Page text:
Early termination refers to the termination of a PPP contract prior to the scheduled end of its contract duration. A PPP contract and the applicable laws will set out the circumstances which could trigger such a termination. An early termination event can typically be triggered by a serious breach of the provisions of a PPP contract by either the Project Company or the Procuring Authority.
An early termination event can be triggered by a serious breach of a PPP contract’s provisions by either the Project Company or the Procuring Authority. An early termination event has the potential to trigger substantial compensation payments by the Procuring Authority to the Project Company. Such an event may leave a government with a half-completed asset, an asset that has no operator, or a reduction in the level of service being provided to end-users. A default can also indicate a failure in the contract management system.
A termination can also be triggered by the occurrence of an event that is not the fault of either party, such as termination due to a prolonged force majeure event rendering the parties unable to comply with the PPP contract. It is also common for the Procuring Authority to be entitled to terminate voluntarily at its own discretion.
It is important that PPP contracts are managed in such a way that the Procuring Authority is able to identify early indications of potential default and proactively mitigate the risk of termination, although it should be noted that it may not always be possible to prevent a default. Ultimately, the Project Company is responsible for complying with the PPP contract and there will be times, albeit rare, when the best decision the Procuring Authority can make in the circumstances is to terminate the PPP contract and take back the asset or re-tender the project.
The extent to which issues associated with PPP contract termination may be addressed within the legal framework of a particular jurisdiction (and the nature of the approaches commonly used to deal with these issues) will depend on the legal system the jurisdiction has adopted, the existence of specific laws (including specific PPP laws) and the maturity of the PPP market. This chapter aims to address some of those nuances from a practical contract management perspective, rather than a legal perspective and it does not attempt to address specific legal frameworks.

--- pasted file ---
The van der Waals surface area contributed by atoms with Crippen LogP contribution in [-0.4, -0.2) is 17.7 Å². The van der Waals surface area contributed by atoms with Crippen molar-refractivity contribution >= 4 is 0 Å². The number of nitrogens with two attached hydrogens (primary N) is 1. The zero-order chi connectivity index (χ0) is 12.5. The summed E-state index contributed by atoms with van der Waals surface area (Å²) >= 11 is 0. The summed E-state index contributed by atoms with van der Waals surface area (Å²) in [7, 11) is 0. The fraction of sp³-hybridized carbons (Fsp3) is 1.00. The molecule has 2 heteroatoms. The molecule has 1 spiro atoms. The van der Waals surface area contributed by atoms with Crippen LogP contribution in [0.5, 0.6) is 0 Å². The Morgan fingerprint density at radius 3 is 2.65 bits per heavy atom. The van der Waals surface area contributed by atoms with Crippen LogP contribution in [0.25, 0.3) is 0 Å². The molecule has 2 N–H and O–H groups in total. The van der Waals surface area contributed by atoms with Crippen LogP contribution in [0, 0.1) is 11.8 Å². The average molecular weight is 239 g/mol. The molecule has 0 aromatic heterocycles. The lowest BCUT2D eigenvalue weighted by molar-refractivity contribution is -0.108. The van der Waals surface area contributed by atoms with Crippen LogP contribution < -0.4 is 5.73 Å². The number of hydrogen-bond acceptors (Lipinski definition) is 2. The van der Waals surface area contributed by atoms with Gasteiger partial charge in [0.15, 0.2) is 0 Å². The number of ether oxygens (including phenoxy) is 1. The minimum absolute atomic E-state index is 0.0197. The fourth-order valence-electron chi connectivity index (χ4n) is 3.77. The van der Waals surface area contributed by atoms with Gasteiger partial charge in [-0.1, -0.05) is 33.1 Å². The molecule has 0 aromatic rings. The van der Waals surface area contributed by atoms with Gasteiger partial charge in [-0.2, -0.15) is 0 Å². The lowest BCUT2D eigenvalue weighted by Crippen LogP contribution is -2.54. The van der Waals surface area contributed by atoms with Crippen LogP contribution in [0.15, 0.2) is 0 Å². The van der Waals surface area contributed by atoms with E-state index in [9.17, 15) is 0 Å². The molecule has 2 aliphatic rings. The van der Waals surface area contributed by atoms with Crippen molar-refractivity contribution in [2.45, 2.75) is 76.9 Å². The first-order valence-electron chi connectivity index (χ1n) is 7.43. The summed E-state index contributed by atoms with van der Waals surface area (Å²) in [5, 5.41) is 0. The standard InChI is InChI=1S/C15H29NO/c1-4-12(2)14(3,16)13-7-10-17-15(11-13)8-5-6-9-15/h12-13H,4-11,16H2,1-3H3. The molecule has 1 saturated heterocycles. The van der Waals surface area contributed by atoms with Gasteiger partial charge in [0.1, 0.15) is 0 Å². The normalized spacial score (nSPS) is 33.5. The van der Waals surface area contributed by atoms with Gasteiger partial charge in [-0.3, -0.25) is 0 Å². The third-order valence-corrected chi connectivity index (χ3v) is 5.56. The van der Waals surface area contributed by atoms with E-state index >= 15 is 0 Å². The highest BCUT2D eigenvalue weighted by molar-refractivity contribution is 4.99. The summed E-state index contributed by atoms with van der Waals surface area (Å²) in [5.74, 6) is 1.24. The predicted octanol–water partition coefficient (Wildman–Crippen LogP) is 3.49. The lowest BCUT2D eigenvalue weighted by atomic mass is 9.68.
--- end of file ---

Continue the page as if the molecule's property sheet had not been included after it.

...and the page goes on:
This chapter focuses on serious breaches of contract and defaults. Other less serious breaches are detailed in other chapters and sections of the reference tool. For example, claims are detailed in Section 3.4 (Claims), and the Project Company’s performance is detailed in Section 3.2 (Performance monitoring). Managing defaults and termination may lead to disputes, which are detailed in Chapter 5 (Disputes).
This chapter provides a background to issues around default and termination of a PPP contract in Section 7.1 (Background) and provides guidance on managing defaults and termination. The key elements to successfully managing defaults and termination are summarised below and detailed in Section 7.2 (Guidance).
Section 7.3 (Summary data analysis) provides a summary of data analysis with respect to default and termination in relation to PPP contracts.